Word Family Wheels

I think these could be a great addition to your lapbook. Word Wheels can include some of the words in the list, as well as pictures to match them. You could trace one of the pre-made word wheels to make your own template. If you make one in Word, you can add text/picture to it before printing or you can have those on a separate page for your child to cut and paste on.

ABC Teach has a huge selection of resources on the free portion of their site. Here are some word family wheels.

34 FREE Short Vowel Houses from The Measured Mom (one more time 😉 ). Check out the rest that she has pinned!

Build Your Own Homeschool Curriculum For FREE
Build Your Own Homeschool Curriculum For FREE

Visit my Facebook Group for more FREE Homeschool Resources and learn to Build Your Own Homeschool Curriculum for FREE

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Makers of American History Series

Makers of American History Series

mount-rushmore-55477_1280This may not be a complete list. I will update the post as I find more titles in the series. This first contribution was built with the help of my friend Allison, who shares the same love for books.

Lee – General Lee

Peck – Daniel Boone

Schouler – Thomas Jefferson

Abbott – George Washington

Courtenay – Christopher Columbus

Abbott – Benjamin Franklin

Courtenay – Abraham Lincoln

Everett – Daniel Webster

Gammel – Roger Williams

Hilliard – Captain John Smith

Ellis – William Penn

Jenkins – John Caldwell Calhoun

Everett – Patrick Henry

Build Your Own Homeschool Curriculum For FREE
Build Your Own Homeschool Curriculum For FREE

Adam – The Lewis and Clarke Exploring Expedition

Sumner – Alexander Hamilton

Tuckerman – Peter Stuyvesant

 

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Young Folks Pictures and Stories of Animals Vol 1-6 by Sanborn Tenny

tenney-sanborn-iconSanborn Tenny was born in 1827 and was a student of science because he saw the omnipotent God in the creation around him.

Young Folks Pictures and Stories of Animals Vol 1

 
Young Folks Pictures and Stories of Animals Vol 2

 
Young Folks Pictures and Stories of Animals Vol 3

 
Young Folks Pictures and Stories of Animals Vol 4

 
Young Folks Pictures and Stories of Animals Vol 5


Young Folks Pictures and Stories of Animals Vol 6

 

Read more about Sanborn Tenny  here.

 

Visit my Facebook Group for more FREE Homeschool Resources and learn to Build Your Own Homeschool Curriculum for FREE.

Build Your Own Homeschool Curriculum For FREE
Build Your Own Homeschool Curriculum For FREE

Our Favorite Grammar Books in the Public Domain

monkey-236861_1280I love these grammar books and find it difficult to say which I love more. They are simple and to the point but each of the authors has been so creative in the way grammar is approached, making it a lovely experience for all involved. These can be read aloud by the parent or used for independent study. For those that have questions and exercises, I found most are handled well with an oral discussion. Few lend themselves only to a written response. Both of my older students are using their for independent study this year. I let them choose the one they wanted, so grammar is never a subject they avoid. Many of these darling little books only contain 35-40 exercises allowing them to be the perfect supplement to your writing curriculum. My children usually focus on the lesson 1-2 days which opens the rest of the week to writing assignments for other subjects. Other books in this collection are teacher guides for oral exchange and have daily lessons including theory and practice.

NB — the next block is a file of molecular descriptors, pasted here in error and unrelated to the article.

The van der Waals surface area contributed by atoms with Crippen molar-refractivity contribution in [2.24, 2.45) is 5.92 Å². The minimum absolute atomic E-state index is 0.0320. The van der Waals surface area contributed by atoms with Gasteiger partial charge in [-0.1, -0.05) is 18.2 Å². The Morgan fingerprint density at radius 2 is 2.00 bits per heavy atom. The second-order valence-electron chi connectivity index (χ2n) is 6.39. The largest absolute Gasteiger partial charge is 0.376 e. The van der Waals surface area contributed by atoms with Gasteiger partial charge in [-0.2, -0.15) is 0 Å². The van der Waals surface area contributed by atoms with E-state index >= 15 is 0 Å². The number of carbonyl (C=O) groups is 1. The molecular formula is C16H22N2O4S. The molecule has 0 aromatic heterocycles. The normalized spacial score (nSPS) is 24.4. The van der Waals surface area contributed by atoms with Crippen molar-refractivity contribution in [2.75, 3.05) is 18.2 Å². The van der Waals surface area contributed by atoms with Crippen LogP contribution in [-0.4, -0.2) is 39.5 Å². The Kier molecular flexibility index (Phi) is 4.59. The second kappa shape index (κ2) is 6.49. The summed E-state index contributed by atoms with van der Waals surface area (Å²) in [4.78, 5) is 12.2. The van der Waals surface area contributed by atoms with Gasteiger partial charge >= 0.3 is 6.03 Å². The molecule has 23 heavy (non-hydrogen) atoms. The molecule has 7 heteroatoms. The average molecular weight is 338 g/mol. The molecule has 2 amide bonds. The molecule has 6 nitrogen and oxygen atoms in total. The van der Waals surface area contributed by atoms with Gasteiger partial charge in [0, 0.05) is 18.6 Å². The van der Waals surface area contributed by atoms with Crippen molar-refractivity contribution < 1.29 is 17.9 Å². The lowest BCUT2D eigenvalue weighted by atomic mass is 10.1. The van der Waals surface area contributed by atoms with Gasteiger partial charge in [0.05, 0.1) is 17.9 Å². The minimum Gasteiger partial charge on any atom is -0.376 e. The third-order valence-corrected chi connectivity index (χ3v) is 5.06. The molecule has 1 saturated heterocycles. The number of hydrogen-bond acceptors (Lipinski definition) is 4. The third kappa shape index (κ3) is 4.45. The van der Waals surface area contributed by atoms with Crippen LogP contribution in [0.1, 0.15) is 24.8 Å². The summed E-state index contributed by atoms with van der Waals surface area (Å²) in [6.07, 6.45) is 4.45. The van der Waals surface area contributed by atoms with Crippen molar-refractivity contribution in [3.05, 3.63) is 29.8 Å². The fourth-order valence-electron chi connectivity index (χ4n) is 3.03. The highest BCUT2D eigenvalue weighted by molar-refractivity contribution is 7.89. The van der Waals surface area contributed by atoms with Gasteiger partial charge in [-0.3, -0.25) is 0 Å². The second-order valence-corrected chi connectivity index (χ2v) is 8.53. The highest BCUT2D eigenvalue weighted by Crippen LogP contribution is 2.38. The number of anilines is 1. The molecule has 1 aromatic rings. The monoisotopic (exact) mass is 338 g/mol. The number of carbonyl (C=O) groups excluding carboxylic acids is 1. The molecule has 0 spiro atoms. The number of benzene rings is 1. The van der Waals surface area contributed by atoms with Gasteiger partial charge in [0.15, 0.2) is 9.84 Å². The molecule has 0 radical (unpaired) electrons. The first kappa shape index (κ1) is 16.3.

The Child’s Own English Book
is just plain adorable with its personable read aloud style and games to play with child after Mommy has read. The games provide a combination of both oral and written exercises for customizing a lesson for your little one. For the younger student, best read orally than in independent study.

First Lessons in English is mostly exercises for the child, so that the child can learn and then use what he has learned often. Included are both oral and written exercises including cursive copywork.

Primary English Grammar is simple and straightforward. This book covers the basics in the eight parts of speech. In completing one section, it provides 40 weeks of learning.

Grammar Made Easy for Beginners speaks directly to the reader, this charming little book teaches the parts of speech thoroughly. This book was written specifically to make a regularly boring subject pleasing to the reader.

Each part of Speech plays its own part in Grammarland. The kids get lost in all the drama and learn the grammar in the process. You can use this as a read aloud alone or can add these Grammarland Worksheets. Here are some alternative Grammarland Worksheets and Game. Librivox provides Grammarland Audio for readers as well.